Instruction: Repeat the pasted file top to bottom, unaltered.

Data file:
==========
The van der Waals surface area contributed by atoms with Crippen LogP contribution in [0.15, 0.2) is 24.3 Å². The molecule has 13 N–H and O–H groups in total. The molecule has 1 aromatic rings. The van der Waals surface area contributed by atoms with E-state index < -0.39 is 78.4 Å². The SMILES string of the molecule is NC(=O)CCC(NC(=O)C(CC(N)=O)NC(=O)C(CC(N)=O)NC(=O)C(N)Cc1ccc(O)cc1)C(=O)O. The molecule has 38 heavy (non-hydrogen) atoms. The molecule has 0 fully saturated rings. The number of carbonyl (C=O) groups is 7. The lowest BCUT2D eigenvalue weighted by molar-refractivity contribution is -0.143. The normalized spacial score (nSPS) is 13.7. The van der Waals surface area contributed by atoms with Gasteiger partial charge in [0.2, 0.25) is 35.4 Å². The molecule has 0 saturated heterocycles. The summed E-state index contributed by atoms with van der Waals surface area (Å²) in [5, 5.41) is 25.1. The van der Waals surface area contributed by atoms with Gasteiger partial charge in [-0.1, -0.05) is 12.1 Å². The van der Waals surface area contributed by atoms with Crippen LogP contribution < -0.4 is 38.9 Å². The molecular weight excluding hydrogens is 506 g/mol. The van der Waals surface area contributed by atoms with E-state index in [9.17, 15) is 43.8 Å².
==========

The van der Waals surface area contributed by atoms with Crippen LogP contribution in [0.15, 0.2) is 24.3 Å². The molecule has 13 N–H and O–H groups in total. The molecule has 1 aromatic rings. The van der Waals surface area contributed by atoms with E-state index < -0.39 is 78.4 Å². The SMILES string of the molecule is NC(=O)CCC(NC(=O)C(CC(N)=O)NC(=O)C(CC(N)=O)NC(=O)C(N)Cc1ccc(O)cc1)C(=O)O. The molecule has 38 heavy (non-hydrogen) atoms. The molecule has 0 fully saturated rings. The number of carbonyl (C=O) groups is 7. The lowest BCUT2D eigenvalue weighted by molar-refractivity contribution is -0.143. The normalized spacial score (nSPS) is 13.7. The van der Waals surface area contributed by atoms with Gasteiger partial charge in [0.2, 0.25) is 35.4 Å². The molecule has 0 saturated heterocycles. The summed E-state index contributed by atoms with van der Waals surface area (Å²) in [5, 5.41) is 25.1. The van der Waals surface area contributed by atoms with Gasteiger partial charge in [-0.1, -0.05) is 12.1 Å². The van der Waals surface area contributed by atoms with Crippen LogP contribution < -0.4 is 38.9 Å². The molecular weight excluding hydrogens is 506 g/mol. The van der Waals surface area contributed by atoms with E-state index in [9.17, 15) is 43.8 Å².